Everything else flows out of those two pillars. Our prayer is that we would deeply love our Father in Heaven and those people God has placed in our lives, while we have them. Remember – the thing about finishing well is that we never know when we’ll be finished, so finish today well. Love y’all.


I recently read that Will Smith is producing a movie called Monster Hunter. It’s a comedy about a child psychologist with the ability to see the monsters that hide in kids’ closets and under their beds. On his latest case, he encounters a particularly formidable opponent. Sounds interesting…hate to have that job, though.

Recently, Merritt, our 7-year-old has taken to pulling back the shower curtain before she uses the restroom in our upstairs bathroom. This drives Penny a little crazy, so she asked her why. She said, “I just wanted to make sure there was nobody in there.”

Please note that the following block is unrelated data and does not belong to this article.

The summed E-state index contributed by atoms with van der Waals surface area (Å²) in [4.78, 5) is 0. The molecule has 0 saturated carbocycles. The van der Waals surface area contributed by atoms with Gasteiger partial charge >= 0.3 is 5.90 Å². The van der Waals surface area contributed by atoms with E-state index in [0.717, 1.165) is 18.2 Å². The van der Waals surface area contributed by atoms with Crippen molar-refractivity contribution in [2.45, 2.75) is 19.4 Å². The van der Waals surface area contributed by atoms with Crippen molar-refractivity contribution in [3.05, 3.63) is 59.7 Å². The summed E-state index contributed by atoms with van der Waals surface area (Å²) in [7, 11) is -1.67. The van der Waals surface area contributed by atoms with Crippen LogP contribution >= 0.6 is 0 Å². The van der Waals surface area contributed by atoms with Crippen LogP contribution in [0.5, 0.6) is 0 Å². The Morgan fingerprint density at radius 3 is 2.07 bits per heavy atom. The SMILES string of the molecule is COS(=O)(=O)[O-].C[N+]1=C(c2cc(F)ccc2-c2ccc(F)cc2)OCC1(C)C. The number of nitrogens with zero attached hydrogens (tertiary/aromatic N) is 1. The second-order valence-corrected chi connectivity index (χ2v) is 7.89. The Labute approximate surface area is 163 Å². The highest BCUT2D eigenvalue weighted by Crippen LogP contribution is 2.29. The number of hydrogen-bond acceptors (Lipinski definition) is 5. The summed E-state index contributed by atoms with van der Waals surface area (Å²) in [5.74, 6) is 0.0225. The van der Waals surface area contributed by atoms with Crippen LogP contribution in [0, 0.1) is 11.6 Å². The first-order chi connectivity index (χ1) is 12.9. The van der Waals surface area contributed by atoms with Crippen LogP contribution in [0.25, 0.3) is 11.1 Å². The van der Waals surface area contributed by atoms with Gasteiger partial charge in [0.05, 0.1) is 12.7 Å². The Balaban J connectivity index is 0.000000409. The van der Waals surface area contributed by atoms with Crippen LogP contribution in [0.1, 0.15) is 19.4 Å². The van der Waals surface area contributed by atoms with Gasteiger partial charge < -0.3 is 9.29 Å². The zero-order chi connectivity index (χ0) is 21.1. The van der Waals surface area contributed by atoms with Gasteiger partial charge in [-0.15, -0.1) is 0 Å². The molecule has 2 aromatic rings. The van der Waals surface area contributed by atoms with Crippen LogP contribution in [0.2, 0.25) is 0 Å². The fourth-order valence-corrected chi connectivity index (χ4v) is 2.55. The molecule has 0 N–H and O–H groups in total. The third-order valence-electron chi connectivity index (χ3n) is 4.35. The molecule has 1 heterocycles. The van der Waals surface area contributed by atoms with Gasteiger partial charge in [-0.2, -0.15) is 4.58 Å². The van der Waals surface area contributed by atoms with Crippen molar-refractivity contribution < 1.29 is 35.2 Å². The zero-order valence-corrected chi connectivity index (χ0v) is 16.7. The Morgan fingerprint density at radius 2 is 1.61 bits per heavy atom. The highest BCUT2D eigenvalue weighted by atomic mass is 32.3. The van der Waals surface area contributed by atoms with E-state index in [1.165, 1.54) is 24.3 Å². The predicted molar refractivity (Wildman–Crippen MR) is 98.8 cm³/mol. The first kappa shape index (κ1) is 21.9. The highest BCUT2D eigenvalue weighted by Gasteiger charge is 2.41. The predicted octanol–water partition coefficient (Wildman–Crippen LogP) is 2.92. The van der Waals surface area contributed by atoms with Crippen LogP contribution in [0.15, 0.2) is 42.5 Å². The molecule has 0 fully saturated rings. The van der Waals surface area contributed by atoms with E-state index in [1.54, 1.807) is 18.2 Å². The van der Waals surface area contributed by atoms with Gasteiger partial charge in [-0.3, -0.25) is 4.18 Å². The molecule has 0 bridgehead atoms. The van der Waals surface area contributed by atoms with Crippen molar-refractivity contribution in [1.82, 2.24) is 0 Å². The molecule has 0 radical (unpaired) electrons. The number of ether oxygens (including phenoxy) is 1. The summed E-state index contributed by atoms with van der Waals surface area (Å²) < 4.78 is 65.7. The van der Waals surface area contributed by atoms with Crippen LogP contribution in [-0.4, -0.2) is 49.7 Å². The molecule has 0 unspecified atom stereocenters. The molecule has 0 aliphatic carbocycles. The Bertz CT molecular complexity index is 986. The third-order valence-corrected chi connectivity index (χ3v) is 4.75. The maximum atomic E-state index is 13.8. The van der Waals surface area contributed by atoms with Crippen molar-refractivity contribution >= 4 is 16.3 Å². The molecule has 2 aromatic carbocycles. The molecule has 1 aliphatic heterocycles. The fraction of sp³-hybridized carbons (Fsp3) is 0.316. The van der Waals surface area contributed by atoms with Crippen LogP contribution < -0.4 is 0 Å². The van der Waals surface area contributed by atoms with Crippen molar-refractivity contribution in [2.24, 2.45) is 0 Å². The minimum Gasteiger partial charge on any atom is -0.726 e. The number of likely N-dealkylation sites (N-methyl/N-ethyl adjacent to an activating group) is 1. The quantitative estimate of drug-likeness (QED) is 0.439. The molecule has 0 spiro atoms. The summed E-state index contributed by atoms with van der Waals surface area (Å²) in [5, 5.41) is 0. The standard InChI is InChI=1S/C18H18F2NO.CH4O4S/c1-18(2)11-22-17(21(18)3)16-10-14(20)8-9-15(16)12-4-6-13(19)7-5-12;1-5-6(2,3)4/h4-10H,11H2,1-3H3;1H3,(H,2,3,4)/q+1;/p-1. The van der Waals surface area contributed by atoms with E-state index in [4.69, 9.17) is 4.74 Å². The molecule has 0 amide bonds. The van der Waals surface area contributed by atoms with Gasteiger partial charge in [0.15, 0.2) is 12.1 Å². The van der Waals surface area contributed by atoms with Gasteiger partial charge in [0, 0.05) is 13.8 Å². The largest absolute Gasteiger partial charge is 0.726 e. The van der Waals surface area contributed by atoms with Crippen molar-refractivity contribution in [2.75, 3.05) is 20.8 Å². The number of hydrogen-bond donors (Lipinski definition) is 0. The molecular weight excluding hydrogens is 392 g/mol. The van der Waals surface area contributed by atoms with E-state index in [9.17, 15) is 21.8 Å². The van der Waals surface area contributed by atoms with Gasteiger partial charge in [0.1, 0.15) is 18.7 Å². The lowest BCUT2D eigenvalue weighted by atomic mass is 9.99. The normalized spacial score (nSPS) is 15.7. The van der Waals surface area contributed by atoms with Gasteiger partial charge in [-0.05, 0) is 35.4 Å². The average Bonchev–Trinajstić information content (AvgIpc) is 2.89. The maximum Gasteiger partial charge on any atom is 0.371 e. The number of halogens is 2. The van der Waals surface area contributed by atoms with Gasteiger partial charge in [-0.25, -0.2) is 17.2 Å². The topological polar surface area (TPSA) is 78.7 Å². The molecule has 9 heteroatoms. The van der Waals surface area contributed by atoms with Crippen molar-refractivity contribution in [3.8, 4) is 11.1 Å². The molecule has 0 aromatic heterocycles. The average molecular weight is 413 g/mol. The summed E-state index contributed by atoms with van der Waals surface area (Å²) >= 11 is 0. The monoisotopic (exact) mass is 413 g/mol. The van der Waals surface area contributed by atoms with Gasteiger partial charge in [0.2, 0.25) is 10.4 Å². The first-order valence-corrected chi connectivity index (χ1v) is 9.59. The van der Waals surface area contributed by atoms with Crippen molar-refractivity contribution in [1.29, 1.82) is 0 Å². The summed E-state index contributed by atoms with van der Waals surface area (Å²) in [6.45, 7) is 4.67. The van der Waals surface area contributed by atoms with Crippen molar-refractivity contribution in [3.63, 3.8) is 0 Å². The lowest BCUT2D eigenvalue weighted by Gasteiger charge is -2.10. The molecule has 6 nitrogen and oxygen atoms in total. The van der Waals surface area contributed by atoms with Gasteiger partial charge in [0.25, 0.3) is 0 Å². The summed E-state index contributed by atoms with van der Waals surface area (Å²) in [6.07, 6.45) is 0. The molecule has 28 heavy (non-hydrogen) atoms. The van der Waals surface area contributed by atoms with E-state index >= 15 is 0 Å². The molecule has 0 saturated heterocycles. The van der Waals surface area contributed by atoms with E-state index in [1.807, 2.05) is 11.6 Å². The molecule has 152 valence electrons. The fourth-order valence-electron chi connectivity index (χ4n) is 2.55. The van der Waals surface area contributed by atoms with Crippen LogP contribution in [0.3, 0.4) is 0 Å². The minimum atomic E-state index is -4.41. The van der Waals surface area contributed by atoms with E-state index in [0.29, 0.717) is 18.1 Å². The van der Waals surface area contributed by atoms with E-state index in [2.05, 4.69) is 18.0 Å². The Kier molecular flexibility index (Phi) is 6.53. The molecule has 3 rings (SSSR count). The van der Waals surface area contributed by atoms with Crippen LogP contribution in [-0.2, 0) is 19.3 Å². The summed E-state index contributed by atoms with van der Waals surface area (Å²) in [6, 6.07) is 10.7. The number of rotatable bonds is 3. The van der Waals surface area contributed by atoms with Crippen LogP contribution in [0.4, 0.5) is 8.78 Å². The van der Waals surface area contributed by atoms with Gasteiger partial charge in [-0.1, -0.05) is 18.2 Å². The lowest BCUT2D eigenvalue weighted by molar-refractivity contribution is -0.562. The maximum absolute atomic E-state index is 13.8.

Merritt — I’m right there with you.

Occasionally, when I’m here by myself, I check closets, doors, under the bed and, yes, even behind the shower curtain, once in a while. It’s funny how I’ve grown up my whole life like that and my fears of the bogey man still surface once in a while.

Not counting Jaws, I can only remember seeing one horror movie my whole life, He Knows You’re Alone. I saw it when I was in high school in the early 1980s at Kay Meyer’s house with a bunch of other folks. Bit of trivia: it was Tom Hanks’ first movie…minor role.

It was about this lovelorn psycho guy that gets dumped by his fiancée, snaps and then starts killing brides-to-be all over the place — with this big knife. There was a lot of jumping out from secret hiding places, sneaking up behind people and the like.

There was this scene (minor spoiler — like anyone’s going to see that movie these days) where this girl came home to her empty house — or so she thought. Before it was all over, yep, her head was at the bottom of the fish tank with her neon tetras and guppies nibbling on the bottom of where her neck used to be.